Sooner or later, we will all reach the age where retirement nears and we have to reevaluate our lives. This often includes considering a long-term plan for aging.
Most people hope to remain in their homes after they retire. Sometimes things happen that make staying in your home difficult, or even impossible. This is part of the reason why we have many nursing homes and at-home care services available.
Not many people are too thrilled about living in a nursing home, though. Elderly advocacy groups have shown that nursing home residents are unhappy with their living situation, and in some cases, they are subject to unfavorable conditions warranting justice on their behalf. However, for those who intend to age in place, a few things still need to be considered. Much of this has to do with home organization.
If you, or a loved one, is approaching retirement age or are already retired, the following will offer some helpful home organization tips to think about.
Of all things that need to be considered, recognizing and removing hazards around the home should be a top priority. There could very well be hazards which you’re not aware of around your own home.
Studies have shown that there are dozens of common household hazards in the average home today. Many of these can be avoided simply by recognizing them. The following is a short list of hazards you might encounter in your home:
- Unsecured bookshelves
- Top-heavy dressers
- Curled rugs or bunched up carpeting
- Sharp table corners
- Slippery flooring
- Exposed wiring
- Space heaters
- Damaged thresholds
Though the above list only features a few hazards, these can be lurking anywhere in your home. As you age, these hazards are more likely to cause injury. Try to remove as many of these hidden hazards you find around the home.
When you’re young, it’s not a problem to grab a chair to reach something on a top-shelf. Nor is it a big deal to bend over and lift a heavy container from the floor. But as you age, these tasks can prove to be difficult, and dangerous.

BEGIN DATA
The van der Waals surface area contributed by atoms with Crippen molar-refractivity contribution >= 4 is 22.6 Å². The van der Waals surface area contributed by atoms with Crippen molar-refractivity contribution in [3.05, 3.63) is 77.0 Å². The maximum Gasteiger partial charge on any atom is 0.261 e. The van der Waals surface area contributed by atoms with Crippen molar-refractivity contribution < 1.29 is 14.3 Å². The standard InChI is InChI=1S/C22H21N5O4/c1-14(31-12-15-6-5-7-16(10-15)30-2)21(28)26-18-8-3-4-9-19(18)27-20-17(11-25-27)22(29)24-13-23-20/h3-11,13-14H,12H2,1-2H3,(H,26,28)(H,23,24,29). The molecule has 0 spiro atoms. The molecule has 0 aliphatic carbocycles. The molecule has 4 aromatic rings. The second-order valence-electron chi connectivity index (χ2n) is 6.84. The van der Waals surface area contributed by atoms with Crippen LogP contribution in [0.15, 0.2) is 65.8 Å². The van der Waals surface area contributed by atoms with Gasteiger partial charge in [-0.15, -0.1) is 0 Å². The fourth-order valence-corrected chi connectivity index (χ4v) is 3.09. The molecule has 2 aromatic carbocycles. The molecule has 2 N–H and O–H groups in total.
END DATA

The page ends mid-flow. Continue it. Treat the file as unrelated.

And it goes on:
If you have a storage area or a pantry and you have items placed high on a shelf, consider moving anything that you use often that’s shelved too high. Simply move them to a lower shelf or more convenient location. In order to compensate for the lost space, you can store lightweight items that you don’t use often, like those extra baskets or lightweight seasonal decor to the top shelves.
The best practice when it comes to shelving items is to keep your primary items at waist to eye level. This enables ease of access and doesn’t require you to strain or stoop to lift items.
Perhaps one of the best ways to organize is to declutter your home. Chances are, if you’ve lived in your home for a significant amount of time, you probably have clutter lying around.
Do you remember when your parents would clean up for the holidays in anticipation of receiving guests? This often involved decorating and removing any excess clutter from around the house. Well, decluttering for aging in place is no different, except you may want to permanently get rid of a few things.
Going through all of your possessions might be a bit much to handle all at once. But a good strategy is to do this little by little, and over time you’ll be able to get rid of items that are taking up too much space or that you really don’t want or need any longer. It may be the time to pass on some of those family heirlooms to the younger generations.
Further, you could begin selling off some of the items you no longer want or need. Selling online is quick and easy these days. Or you may consider donating some items, even furniture, to those in need through charities or other helpful organizations in your local community.
Aging in place is the preferred method for living out your retirement years. If you’re fortunate enough to be in good health and good enough physical and mental condition to do so, it’s going to be important to take your comfort and safety into consideration.
You may also consider remodeling to add even more comfort to your long-awaited retirement life!